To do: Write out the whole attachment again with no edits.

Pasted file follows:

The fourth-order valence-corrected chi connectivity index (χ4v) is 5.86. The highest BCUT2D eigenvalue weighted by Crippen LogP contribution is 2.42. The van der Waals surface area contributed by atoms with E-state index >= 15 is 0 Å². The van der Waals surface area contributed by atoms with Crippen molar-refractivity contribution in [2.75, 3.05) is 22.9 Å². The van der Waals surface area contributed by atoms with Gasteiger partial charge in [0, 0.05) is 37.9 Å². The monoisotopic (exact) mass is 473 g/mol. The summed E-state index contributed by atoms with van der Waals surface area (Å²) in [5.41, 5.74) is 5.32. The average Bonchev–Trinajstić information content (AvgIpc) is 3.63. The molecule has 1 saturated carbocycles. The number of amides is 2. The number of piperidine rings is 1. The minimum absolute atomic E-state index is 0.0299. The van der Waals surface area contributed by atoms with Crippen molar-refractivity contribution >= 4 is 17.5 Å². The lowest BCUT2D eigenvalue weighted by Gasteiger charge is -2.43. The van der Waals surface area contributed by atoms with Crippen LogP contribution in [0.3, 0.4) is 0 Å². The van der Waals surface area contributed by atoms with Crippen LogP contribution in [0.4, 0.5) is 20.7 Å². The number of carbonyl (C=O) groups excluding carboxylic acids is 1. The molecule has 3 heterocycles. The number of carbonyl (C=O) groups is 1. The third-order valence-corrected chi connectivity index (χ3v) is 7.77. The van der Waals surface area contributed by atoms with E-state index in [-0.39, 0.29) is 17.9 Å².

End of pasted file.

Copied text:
The fourth-order valence-corrected chi connectivity index (χ4v) is 5.86. The highest BCUT2D eigenvalue weighted by Crippen LogP contribution is 2.42. The van der Waals surface area contributed by atoms with E-state index >= 15 is 0 Å². The van der Waals surface area contributed by atoms with Crippen molar-refractivity contribution in [2.75, 3.05) is 22.9 Å². The van der Waals surface area contributed by atoms with Gasteiger partial charge in [0, 0.05) is 37.9 Å². The monoisotopic (exact) mass is 473 g/mol. The summed E-state index contributed by atoms with van der Waals surface area (Å²) in [5.41, 5.74) is 5.32. The average Bonchev–Trinajstić information content (AvgIpc) is 3.63. The molecule has 1 saturated carbocycles. The number of amides is 2. The number of piperidine rings is 1. The minimum absolute atomic E-state index is 0.0299. The van der Waals surface area contributed by atoms with Crippen molar-refractivity contribution >= 4 is 17.5 Å². The lowest BCUT2D eigenvalue weighted by Gasteiger charge is -2.43. The van der Waals surface area contributed by atoms with Crippen LogP contribution in [0.3, 0.4) is 0 Å². The van der Waals surface area contributed by atoms with Crippen LogP contribution in [0.4, 0.5) is 20.7 Å². The number of carbonyl (C=O) groups excluding carboxylic acids is 1. The molecule has 3 heterocycles. The number of carbonyl (C=O) groups is 1. The third-order valence-corrected chi connectivity index (χ3v) is 7.77. The van der Waals surface area contributed by atoms with E-state index in [-0.39, 0.29) is 17.9 Å².